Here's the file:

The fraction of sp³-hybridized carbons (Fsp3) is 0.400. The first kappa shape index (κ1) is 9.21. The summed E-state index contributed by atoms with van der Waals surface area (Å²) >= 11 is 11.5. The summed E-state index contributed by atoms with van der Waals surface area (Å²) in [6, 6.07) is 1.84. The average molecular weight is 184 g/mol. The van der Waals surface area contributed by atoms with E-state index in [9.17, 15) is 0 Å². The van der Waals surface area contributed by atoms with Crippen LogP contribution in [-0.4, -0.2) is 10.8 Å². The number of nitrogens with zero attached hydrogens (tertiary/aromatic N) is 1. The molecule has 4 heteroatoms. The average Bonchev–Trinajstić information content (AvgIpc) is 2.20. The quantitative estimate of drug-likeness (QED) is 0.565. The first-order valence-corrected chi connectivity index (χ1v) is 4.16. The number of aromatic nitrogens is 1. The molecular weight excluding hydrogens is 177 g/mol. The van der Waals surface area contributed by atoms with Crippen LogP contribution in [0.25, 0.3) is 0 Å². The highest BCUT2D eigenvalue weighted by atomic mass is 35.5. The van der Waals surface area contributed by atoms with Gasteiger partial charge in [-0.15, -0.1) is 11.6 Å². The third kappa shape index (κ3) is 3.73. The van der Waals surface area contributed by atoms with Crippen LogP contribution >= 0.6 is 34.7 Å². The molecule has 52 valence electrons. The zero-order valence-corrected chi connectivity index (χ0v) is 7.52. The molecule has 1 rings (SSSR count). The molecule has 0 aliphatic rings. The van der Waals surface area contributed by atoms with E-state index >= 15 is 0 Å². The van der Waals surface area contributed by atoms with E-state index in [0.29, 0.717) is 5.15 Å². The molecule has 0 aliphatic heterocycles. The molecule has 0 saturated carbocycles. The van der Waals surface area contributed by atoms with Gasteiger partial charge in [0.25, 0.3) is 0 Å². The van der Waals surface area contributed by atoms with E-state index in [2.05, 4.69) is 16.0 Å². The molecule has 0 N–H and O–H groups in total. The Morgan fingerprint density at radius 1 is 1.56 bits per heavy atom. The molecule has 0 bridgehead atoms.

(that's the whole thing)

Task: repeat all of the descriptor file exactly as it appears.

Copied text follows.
The fraction of sp³-hybridized carbons (Fsp3) is 0.400. The first kappa shape index (κ1) is 9.21. The summed E-state index contributed by atoms with van der Waals surface area (Å²) >= 11 is 11.5. The summed E-state index contributed by atoms with van der Waals surface area (Å²) in [6, 6.07) is 1.84. The average molecular weight is 184 g/mol. The van der Waals surface area contributed by atoms with E-state index in [9.17, 15) is 0 Å². The van der Waals surface area contributed by atoms with Crippen LogP contribution in [-0.4, -0.2) is 10.8 Å². The number of nitrogens with zero attached hydrogens (tertiary/aromatic N) is 1. The molecule has 4 heteroatoms. The average Bonchev–Trinajstić information content (AvgIpc) is 2.20. The quantitative estimate of drug-likeness (QED) is 0.565. The first-order valence-corrected chi connectivity index (χ1v) is 4.16. The number of aromatic nitrogens is 1. The molecular weight excluding hydrogens is 177 g/mol. The van der Waals surface area contributed by atoms with Crippen LogP contribution in [0.25, 0.3) is 0 Å². The highest BCUT2D eigenvalue weighted by atomic mass is 35.5. The van der Waals surface area contributed by atoms with Gasteiger partial charge in [-0.15, -0.1) is 11.6 Å². The third kappa shape index (κ3) is 3.73. The van der Waals surface area contributed by atoms with Crippen LogP contribution >= 0.6 is 34.7 Å². The molecule has 52 valence electrons. The zero-order valence-corrected chi connectivity index (χ0v) is 7.52. The molecule has 1 rings (SSSR count). The molecule has 0 aliphatic rings. The van der Waals surface area contributed by atoms with E-state index >= 15 is 0 Å². The van der Waals surface area contributed by atoms with E-state index in [0.29, 0.717) is 5.15 Å². The molecule has 0 aliphatic heterocycles. The molecule has 0 saturated carbocycles. The van der Waals surface area contributed by atoms with Gasteiger partial charge in [0.25, 0.3) is 0 Å². The van der Waals surface area contributed by atoms with E-state index in [2.05, 4.69) is 16.0 Å². The molecule has 0 N–H and O–H groups in total. The Morgan fingerprint density at radius 1 is 1.56 bits per heavy atom. The molecule has 0 bridgehead atoms.